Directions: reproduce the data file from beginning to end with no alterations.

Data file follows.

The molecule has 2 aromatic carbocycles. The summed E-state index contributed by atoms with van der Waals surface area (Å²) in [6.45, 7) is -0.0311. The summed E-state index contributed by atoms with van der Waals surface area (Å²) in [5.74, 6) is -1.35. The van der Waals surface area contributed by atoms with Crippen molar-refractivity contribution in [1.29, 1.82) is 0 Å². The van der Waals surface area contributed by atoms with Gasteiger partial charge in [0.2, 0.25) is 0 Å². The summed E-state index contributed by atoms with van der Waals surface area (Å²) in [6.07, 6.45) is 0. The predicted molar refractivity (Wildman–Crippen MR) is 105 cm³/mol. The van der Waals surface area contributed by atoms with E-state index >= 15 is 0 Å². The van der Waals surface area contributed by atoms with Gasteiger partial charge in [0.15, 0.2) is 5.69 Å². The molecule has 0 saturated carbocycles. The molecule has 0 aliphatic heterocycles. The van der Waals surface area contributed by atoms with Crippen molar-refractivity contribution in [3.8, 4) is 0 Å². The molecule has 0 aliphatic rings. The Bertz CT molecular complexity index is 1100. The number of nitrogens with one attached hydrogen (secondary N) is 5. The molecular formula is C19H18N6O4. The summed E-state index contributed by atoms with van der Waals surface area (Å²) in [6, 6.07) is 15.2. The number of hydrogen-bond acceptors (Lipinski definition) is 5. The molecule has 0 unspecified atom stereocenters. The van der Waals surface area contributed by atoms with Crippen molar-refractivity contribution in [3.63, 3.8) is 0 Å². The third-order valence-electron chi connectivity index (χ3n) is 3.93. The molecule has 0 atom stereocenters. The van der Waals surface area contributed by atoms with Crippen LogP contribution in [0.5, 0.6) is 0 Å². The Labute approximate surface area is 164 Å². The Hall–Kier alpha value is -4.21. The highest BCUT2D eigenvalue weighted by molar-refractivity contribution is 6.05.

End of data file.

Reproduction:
The molecule has 2 aromatic carbocycles. The summed E-state index contributed by atoms with van der Waals surface area (Å²) in [6.45, 7) is -0.0311. The summed E-state index contributed by atoms with van der Waals surface area (Å²) in [5.74, 6) is -1.35. The van der Waals surface area contributed by atoms with Crippen molar-refractivity contribution in [1.29, 1.82) is 0 Å². The van der Waals surface area contributed by atoms with Gasteiger partial charge in [0.2, 0.25) is 0 Å². The summed E-state index contributed by atoms with van der Waals surface area (Å²) in [6.07, 6.45) is 0. The predicted molar refractivity (Wildman–Crippen MR) is 105 cm³/mol. The van der Waals surface area contributed by atoms with E-state index >= 15 is 0 Å². The van der Waals surface area contributed by atoms with Gasteiger partial charge in [0.15, 0.2) is 5.69 Å². The molecule has 0 saturated carbocycles. The molecule has 0 aliphatic heterocycles. The van der Waals surface area contributed by atoms with Crippen molar-refractivity contribution in [3.8, 4) is 0 Å². The molecule has 0 aliphatic rings. The Bertz CT molecular complexity index is 1100. The number of nitrogens with one attached hydrogen (secondary N) is 5. The molecular formula is C19H18N6O4. The summed E-state index contributed by atoms with van der Waals surface area (Å²) in [6, 6.07) is 15.2. The number of hydrogen-bond acceptors (Lipinski definition) is 5. The molecule has 0 unspecified atom stereocenters. The van der Waals surface area contributed by atoms with Crippen molar-refractivity contribution in [3.63, 3.8) is 0 Å². The third-order valence-electron chi connectivity index (χ3n) is 3.93. The molecule has 0 atom stereocenters. The van der Waals surface area contributed by atoms with Crippen LogP contribution in [0.5, 0.6) is 0 Å². The Labute approximate surface area is 164 Å². The Hall–Kier alpha value is -4.21. The highest BCUT2D eigenvalue weighted by molar-refractivity contribution is 6.05.